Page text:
10 things never to do after a car accident
Knowing what not to do if you’re in an accident can be as important as knowing what you should do.
If you’re in an accident, you’ll want the best possible outcome for any claim you file. You might even have to make sure you don’t compromise your legal defense by doing the wrong thing. Here are 10 things you should never do.
- Don’t neglect to contact the police. A police report is an impartial record of the accident that may help settle the claim and could provide support for you in case of injury, lawsuits or determining fault. Make sure to get the responding police officer’s contact information.
- Never leave the accident scene before you have spoken to the police or other parties involved in the accident. Doing so can be interpreted as an admission of guilt. Depending on the severity of the accident, it may also be a crime.
- Don’t forget to get the other party’s contact information or forget to provide yours. It’s a legal requirement. Not doing so is a criminal offense termed “leaving the scene without making yourself known.”
- Don’t forget to document the accident. Take photos of all the vehicles and/or damaged property from several angles and distances. Include nearby street signs, traffic lights, etc., to provide context. Note approximate speed, road conditions, witnesses, etc. Make sure to get the name and contact information of passengers in the other vehicle(s).
- Don’t say “It’s my fault” or apologize at the scene of the crash or to the other person’s insurance company or adjuster. If your first instinct is to try to defuse a tense situation by assuming fault, don’t! You don’t have all the facts about the other driver, the other vehicle, or other key factors in an accident. Your insurance company will complete a thorough investigation to determine fault. Assuming blame can hurt you in the event of a claim or lawsuit against you.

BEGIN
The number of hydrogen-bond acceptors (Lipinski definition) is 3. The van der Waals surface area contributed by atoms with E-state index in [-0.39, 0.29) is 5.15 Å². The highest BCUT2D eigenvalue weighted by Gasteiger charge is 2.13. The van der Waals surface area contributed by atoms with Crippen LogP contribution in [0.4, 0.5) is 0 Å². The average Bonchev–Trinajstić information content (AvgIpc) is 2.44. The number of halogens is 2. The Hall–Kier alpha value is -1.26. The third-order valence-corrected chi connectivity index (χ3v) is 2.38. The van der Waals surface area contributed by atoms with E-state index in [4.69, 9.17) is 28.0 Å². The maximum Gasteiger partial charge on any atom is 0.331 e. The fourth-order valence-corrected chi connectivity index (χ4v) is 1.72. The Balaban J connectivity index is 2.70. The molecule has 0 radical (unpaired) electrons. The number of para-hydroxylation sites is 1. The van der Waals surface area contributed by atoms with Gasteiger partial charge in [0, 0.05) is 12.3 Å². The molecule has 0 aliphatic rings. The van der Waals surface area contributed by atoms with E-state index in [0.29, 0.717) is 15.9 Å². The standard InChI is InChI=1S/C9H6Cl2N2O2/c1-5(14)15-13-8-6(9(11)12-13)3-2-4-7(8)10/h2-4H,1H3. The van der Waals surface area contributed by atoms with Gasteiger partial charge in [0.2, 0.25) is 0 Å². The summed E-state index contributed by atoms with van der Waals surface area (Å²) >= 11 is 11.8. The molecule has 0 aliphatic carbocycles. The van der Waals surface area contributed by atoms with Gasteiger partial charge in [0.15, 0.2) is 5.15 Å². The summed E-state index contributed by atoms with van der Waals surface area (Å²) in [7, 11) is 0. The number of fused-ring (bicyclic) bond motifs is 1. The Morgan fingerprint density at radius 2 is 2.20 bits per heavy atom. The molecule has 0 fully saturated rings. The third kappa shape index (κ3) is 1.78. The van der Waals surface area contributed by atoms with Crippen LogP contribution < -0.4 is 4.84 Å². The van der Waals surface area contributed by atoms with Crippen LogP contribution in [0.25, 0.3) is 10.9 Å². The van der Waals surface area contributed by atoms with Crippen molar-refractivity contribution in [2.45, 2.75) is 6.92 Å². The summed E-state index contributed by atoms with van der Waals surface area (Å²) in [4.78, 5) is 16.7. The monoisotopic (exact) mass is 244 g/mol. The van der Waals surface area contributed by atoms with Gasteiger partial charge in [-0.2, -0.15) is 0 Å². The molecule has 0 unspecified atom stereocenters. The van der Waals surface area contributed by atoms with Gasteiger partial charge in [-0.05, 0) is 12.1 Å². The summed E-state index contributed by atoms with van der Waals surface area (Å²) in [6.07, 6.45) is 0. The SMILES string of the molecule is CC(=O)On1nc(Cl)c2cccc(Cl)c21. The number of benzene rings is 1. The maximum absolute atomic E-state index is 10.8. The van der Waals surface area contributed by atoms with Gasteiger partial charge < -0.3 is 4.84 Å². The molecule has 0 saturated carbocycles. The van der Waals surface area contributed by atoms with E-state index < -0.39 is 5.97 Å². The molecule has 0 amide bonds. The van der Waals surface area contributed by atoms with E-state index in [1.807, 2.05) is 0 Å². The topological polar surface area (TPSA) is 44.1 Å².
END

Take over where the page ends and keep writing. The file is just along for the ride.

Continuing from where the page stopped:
- Don’t lose your cool. Angry outbursts can be interpreted as an attempt to threaten, intimidate, or provoke the other driver.
- Don’t automatically say “I’m fine” if you are asked whether you are hurt. You may not be. Some types of injuries are not immediately apparent; both shock and adrenaline can temporarily mask discomfort, so you are not aware of an injury. If you publicly state you are not injured but later you require medical care, it may be more difficult to get compensation from the at-fault party’s bodily injury liability insurance or have your medical bills paid by applicable first party injury coverage. If you are injured, seek professional medical care as soon as possible. Medical records detailing your treatment may be needed in order to process your claim and provide you with payment.
- Don’t forget to notify your insurance company. Not only are you reporting damage to your vehicle and possible injury to you, you also are notifying your insurer that there may be a claim against you for injury to another person or for property damage.
- Don’t speak to the other party’s adjuster, lawyer, or insurance company before you have discussed the accident with your own insurance company or lawyer. You may be asked questions in such a way that your response can be used against you.
- Don’t post about the accident on social media. Your posts can be accessible to defense attorneys and the other driver’s insurance company. What you’ve written can be used to imply fault or to minimize payment for damages due to you.
Our Risk Coaches™ are licensed insurance professionals who are trained to look at coverage from your perspective. They’re glad to help you navigate the often-perplexing world of insurance coverage. Contact your local Risk Coach professional or call us at 800.342.5342, Monday through Friday from 8:00 a.m. to 8:00 p.m. ET.